You sponsored the law that gave police the authority to detain motorists suspected of being in the country illegally. The state has since agreed to block the "show me your papers" part of the law. Does this mean South Carolina is slowly changing its views on immigration?
No, I think South Carolina is pretty solid on immigration. If South Carolina was for amnesty, then Lindsey Graham wouldn't have said in that one interview the lie that he was going to tell the bigots to shut up. That statement there was very telling. But the fact is that Washington controls more elections than the actual states themselves when it comes to the money that it takes to win the elections. You can see that with Cochran in Mississippi. Washington has gotten so powerful that it has overwhelmed the states. It's not something that happened over decades, it's something that's happened over more than a century.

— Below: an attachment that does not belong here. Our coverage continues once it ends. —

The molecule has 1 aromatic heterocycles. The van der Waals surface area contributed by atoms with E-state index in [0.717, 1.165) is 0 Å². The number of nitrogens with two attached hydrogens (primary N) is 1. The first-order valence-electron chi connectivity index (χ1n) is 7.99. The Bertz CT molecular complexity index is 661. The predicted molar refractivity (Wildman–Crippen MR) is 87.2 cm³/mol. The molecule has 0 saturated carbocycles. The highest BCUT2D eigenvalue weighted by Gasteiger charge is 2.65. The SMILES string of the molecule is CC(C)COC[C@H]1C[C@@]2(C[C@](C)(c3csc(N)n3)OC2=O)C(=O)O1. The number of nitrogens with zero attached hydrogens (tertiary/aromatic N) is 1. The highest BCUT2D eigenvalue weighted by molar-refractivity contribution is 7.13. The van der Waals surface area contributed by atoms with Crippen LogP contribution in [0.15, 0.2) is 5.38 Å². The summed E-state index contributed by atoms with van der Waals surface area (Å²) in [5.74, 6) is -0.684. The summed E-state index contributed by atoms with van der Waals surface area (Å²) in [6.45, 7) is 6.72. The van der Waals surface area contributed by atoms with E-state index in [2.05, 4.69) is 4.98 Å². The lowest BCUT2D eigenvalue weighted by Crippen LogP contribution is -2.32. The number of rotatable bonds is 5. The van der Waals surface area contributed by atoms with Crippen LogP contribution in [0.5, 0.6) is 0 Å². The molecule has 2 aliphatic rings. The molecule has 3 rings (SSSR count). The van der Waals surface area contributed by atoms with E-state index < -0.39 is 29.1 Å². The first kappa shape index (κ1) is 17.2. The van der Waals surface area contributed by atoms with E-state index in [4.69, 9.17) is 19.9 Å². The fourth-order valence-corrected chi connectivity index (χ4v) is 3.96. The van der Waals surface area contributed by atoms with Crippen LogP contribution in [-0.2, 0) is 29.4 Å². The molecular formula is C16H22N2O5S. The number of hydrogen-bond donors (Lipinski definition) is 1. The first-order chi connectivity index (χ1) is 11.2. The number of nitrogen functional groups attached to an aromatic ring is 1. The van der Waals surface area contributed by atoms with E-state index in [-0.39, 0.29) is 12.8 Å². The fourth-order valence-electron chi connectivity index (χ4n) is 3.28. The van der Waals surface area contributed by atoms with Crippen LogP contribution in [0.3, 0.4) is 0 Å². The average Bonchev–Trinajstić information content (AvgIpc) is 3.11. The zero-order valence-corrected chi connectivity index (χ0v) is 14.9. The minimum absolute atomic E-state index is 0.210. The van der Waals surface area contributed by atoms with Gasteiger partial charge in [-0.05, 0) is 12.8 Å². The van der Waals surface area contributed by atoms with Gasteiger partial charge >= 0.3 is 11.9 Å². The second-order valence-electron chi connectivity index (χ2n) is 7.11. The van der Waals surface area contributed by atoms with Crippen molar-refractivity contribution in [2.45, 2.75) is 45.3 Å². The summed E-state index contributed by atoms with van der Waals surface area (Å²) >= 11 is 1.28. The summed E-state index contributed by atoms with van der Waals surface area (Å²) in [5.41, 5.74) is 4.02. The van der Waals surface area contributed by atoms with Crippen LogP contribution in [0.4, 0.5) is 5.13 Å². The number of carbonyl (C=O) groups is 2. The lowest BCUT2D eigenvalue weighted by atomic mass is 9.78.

But it was the state that agreed to block that provision as part of the legal settlement. Do you not see that as a state effort?
No, I think they saw what the federal government has done in other states. I'm very concerned about people's individual liberties. There was more good than bad in the deal. We want to make sure folks aren't profiled, but if you are breaking the law, then I don't think that's a problem. I think it's a fine line, but I think the state was looking at what the federal courts had done.